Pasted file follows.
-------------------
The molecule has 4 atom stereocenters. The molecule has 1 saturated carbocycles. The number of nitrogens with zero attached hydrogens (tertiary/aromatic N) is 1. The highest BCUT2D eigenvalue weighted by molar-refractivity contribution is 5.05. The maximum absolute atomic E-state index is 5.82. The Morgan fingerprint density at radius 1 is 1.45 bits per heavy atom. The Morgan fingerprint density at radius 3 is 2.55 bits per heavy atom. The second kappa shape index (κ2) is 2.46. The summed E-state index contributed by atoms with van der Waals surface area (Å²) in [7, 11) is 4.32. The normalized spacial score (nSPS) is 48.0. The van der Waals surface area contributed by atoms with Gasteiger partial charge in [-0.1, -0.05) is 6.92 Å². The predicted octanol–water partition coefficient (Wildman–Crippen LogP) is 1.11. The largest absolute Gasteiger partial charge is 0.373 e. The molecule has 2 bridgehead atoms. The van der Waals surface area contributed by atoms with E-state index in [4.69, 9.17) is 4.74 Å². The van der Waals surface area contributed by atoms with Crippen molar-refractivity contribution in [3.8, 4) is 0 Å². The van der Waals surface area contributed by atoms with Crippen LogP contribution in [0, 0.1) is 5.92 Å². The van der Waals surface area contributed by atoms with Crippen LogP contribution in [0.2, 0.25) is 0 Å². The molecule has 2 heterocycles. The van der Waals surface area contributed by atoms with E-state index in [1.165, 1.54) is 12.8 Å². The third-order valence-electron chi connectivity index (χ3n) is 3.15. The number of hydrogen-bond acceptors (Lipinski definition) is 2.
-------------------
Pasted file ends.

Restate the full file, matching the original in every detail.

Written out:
The molecule has 4 atom stereocenters. The molecule has 1 saturated carbocycles. The number of nitrogens with zero attached hydrogens (tertiary/aromatic N) is 1. The highest BCUT2D eigenvalue weighted by molar-refractivity contribution is 5.05. The maximum absolute atomic E-state index is 5.82. The Morgan fingerprint density at radius 1 is 1.45 bits per heavy atom. The Morgan fingerprint density at radius 3 is 2.55 bits per heavy atom. The second kappa shape index (κ2) is 2.46. The summed E-state index contributed by atoms with van der Waals surface area (Å²) in [7, 11) is 4.32. The normalized spacial score (nSPS) is 48.0. The van der Waals surface area contributed by atoms with Gasteiger partial charge in [-0.1, -0.05) is 6.92 Å². The predicted octanol–water partition coefficient (Wildman–Crippen LogP) is 1.11. The largest absolute Gasteiger partial charge is 0.373 e. The molecule has 2 bridgehead atoms. The van der Waals surface area contributed by atoms with E-state index in [4.69, 9.17) is 4.74 Å². The van der Waals surface area contributed by atoms with Crippen molar-refractivity contribution in [3.8, 4) is 0 Å². The van der Waals surface area contributed by atoms with Crippen LogP contribution in [0, 0.1) is 5.92 Å². The van der Waals surface area contributed by atoms with Crippen LogP contribution in [0.2, 0.25) is 0 Å². The molecule has 2 heterocycles. The van der Waals surface area contributed by atoms with E-state index in [1.165, 1.54) is 12.8 Å². The third-order valence-electron chi connectivity index (χ3n) is 3.15. The number of hydrogen-bond acceptors (Lipinski definition) is 2.